"The biggest gain is the team morale and spirit we built up here," said Hussain. "In India, sides can grow apart, but we grew together. There was no siege mentality and everyone enjoyed being here."
Part-magician and part-huckster, Hussain has turned base metal into something far more precious: the foundations for a future England team. He is also part-pragmatist, and before it is set in stone, players such as Darren Gough, Andy Caddick and Alec Stewart will not all be discarded, despite England coping without them.
Giving suckers even breaks does not happen in sport-hungry cultures such as Australia. But if talent in England has yet to queue up in the same way, Stewart's recent comments making himself available for the one-day series here in January reveal he is clearly worried by the quantum leaps being made by James Foster.
In just three Test matches, Foster has grown to a point that would have taken him three years to reach in county cricket, going from louche undergraduate to focused stumper and determined late middle-order batsman. Stewart's sudden availability, played down yesterday as a throwaway comment, was not exactly greeted with joy by Hussain.
"It's nice to hear Alec has made himself available for the one-dayers, but unless I'm going mad, the squad has already been selected," Hussain said. "Foster still has a lot to learn, but at least he knows he can score runs for England. Like Australia with Adam Gilchrist, I think we've been spoiled by having an Alec Stewart around. James doesn't have to be Alec Stewart yet, but he does have to be him in three years' time."
A year ago, after England's famous victory in the Karachi dusk, some of us likened Hussain to Mike Brearley, England's most revered captain in recent times. But saddled with a callow side and distracted by security issues that later proved unfounded, Hussain has gone beyond Brearley, who had the likes of Botham, Willis, Gower and Gooch all near their peaks.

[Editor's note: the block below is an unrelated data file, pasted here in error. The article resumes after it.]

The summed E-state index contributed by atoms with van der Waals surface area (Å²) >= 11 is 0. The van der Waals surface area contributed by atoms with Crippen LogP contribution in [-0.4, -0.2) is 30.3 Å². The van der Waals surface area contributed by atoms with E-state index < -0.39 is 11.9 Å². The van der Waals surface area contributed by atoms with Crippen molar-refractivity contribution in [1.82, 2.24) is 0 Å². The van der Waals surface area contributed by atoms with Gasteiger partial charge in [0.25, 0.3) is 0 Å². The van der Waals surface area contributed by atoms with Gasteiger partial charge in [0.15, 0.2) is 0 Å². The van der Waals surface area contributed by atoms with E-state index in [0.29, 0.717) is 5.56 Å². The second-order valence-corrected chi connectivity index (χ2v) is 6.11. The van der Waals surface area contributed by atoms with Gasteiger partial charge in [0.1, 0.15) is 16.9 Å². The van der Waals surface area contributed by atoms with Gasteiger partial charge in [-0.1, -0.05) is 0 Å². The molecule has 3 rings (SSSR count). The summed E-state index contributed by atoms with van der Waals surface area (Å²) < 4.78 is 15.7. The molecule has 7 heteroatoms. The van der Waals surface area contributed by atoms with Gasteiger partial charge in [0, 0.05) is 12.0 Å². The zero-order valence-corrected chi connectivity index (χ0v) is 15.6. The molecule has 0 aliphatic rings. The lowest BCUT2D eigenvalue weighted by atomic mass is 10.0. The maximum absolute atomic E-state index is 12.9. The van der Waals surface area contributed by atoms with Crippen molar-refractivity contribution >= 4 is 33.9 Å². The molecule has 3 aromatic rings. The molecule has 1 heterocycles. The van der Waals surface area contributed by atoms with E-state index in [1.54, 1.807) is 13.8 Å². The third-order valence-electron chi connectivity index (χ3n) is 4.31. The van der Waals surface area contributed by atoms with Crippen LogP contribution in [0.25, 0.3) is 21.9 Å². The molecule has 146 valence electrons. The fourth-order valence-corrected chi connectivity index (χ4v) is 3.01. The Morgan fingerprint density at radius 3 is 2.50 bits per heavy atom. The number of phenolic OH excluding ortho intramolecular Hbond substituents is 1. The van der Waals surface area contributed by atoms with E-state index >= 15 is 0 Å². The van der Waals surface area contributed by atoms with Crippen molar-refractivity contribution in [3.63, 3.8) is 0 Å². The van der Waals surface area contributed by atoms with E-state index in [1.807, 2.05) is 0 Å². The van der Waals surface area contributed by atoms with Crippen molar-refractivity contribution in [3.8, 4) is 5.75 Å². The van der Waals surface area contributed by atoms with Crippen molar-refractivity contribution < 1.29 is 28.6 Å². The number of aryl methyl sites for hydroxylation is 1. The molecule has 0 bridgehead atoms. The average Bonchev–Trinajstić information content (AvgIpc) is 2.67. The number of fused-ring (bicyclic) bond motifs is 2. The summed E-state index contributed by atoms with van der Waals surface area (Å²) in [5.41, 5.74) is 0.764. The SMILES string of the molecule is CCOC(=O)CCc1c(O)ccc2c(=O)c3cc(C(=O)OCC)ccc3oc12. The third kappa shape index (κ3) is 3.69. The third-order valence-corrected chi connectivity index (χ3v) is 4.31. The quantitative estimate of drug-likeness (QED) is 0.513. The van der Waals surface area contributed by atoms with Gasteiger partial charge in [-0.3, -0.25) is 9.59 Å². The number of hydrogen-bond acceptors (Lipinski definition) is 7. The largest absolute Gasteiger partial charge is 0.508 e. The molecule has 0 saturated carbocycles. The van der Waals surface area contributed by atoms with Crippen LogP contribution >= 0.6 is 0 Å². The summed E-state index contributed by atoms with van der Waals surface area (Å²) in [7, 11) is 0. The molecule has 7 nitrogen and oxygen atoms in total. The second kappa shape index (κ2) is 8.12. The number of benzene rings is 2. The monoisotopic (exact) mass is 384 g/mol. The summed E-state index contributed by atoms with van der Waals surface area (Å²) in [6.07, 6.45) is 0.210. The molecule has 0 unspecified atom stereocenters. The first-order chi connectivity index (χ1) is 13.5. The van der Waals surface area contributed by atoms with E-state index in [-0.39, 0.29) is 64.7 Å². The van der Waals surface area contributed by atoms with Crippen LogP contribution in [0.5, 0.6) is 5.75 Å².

But having set his sights so firmly on the future, Hussain must not now return to the past. To do so would be to betray those who sat at his knee and learned what it took to play hard and walk tall.
Final day; England won toss
ENGLAND First Innings 336 (M P Vaughan 64, M R Ramprakash 58; J Srinath 4-73).
INDIA First innings
(Friday: 218 for 7)
A Kumble c Trescothick b Flintoff 14
76 mins, 42 balls, 2 fours
Harbhajan Singh c Hussain b Hoggard 8
35 mins, 27 balls
Sarandeep Singh run out 4
22 mins, 16 balls
J Srinath not out 2
9 mins, 5 balls
Extras (b4, lb4, nb3) 11
Total (408 mins, 94.3 overs) 238
Fall (cont): 8-228 (Kumble), 9-235 (Harbhajan Singh).
Bowling: Hoggard 24.3-7-80-4 (6-3-16-0, 12-2-41-2, 6.3-2-23-2); Flintoff 28-9-50-4 (nb2) (7-1-17-2, 13-5-25-1, 1-1-0-0, 7-2-8-1); Giles 34-18-74-1 (27-16-34-0, 7-2-40-1); White 8-2-26-0 (nb1) (6-2-21-0, 2-0-5-0).
Progress: Fourth day: Rain delayed start until 2.15pm. Innings closed: 2.54pm.
ENGLAND Second Innings
M A Butcher not out 23
36 mins, 25 balls, 2 fours
M E Trescothick not out 9
36 mins, 18 balls
Extras (b1) 1
Total (0 wkt, 36 mins, 7.1 overs) 33
Did not bat: *N Hussain, M P Vaughan, M R Ramprakash, A Flintoff, C White, ÝJ S Foster, A F Giles, R K J Dawson, M J Hoggard.
Bowling: Srinath 4-0-19-0; Ganguly 3-0-12-0; Harbhajan Singh 0.1-0-1-0 (one spell each).
Progress: Fourth day: Rain stopped play 3.51pm-close. Fifth day: No play.
Umpires: E A R de Silva (Sri Lanka) and A V Jayaprakash.
Man of the match: A Flintoff.
Man of the series: S R Tendulkar.Reuse content